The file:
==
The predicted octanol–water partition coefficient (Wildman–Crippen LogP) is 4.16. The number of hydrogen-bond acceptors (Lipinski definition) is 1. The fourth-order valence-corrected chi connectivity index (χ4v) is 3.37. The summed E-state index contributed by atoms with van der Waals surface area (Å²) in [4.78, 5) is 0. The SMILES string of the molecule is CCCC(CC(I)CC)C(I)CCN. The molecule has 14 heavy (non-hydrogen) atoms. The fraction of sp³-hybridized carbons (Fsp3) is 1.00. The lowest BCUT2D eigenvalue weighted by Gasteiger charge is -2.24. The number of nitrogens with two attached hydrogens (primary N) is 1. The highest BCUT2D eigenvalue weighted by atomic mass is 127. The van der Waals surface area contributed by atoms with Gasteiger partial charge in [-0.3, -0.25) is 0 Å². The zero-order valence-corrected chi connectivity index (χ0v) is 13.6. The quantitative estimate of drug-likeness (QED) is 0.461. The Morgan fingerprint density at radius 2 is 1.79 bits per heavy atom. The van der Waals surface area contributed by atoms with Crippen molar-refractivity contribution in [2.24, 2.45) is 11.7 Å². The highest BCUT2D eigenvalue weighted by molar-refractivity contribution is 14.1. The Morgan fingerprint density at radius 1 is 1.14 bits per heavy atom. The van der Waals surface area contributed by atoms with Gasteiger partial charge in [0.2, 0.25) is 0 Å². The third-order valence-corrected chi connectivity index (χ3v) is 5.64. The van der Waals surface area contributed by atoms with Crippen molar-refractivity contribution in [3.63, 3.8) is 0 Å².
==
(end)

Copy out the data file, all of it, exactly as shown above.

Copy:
The predicted octanol–water partition coefficient (Wildman–Crippen LogP) is 4.16. The number of hydrogen-bond acceptors (Lipinski definition) is 1. The fourth-order valence-corrected chi connectivity index (χ4v) is 3.37. The summed E-state index contributed by atoms with van der Waals surface area (Å²) in [4.78, 5) is 0. The SMILES string of the molecule is CCCC(CC(I)CC)C(I)CCN. The molecule has 14 heavy (non-hydrogen) atoms. The fraction of sp³-hybridized carbons (Fsp3) is 1.00. The lowest BCUT2D eigenvalue weighted by Gasteiger charge is -2.24. The number of nitrogens with two attached hydrogens (primary N) is 1. The highest BCUT2D eigenvalue weighted by atomic mass is 127. The van der Waals surface area contributed by atoms with Gasteiger partial charge in [-0.3, -0.25) is 0 Å². The zero-order valence-corrected chi connectivity index (χ0v) is 13.6. The quantitative estimate of drug-likeness (QED) is 0.461. The Morgan fingerprint density at radius 2 is 1.79 bits per heavy atom. The van der Waals surface area contributed by atoms with Crippen molar-refractivity contribution in [2.24, 2.45) is 11.7 Å². The highest BCUT2D eigenvalue weighted by molar-refractivity contribution is 14.1. The Morgan fingerprint density at radius 1 is 1.14 bits per heavy atom. The van der Waals surface area contributed by atoms with Gasteiger partial charge in [0.2, 0.25) is 0 Å². The third-order valence-corrected chi connectivity index (χ3v) is 5.64. The van der Waals surface area contributed by atoms with Crippen molar-refractivity contribution in [3.63, 3.8) is 0 Å².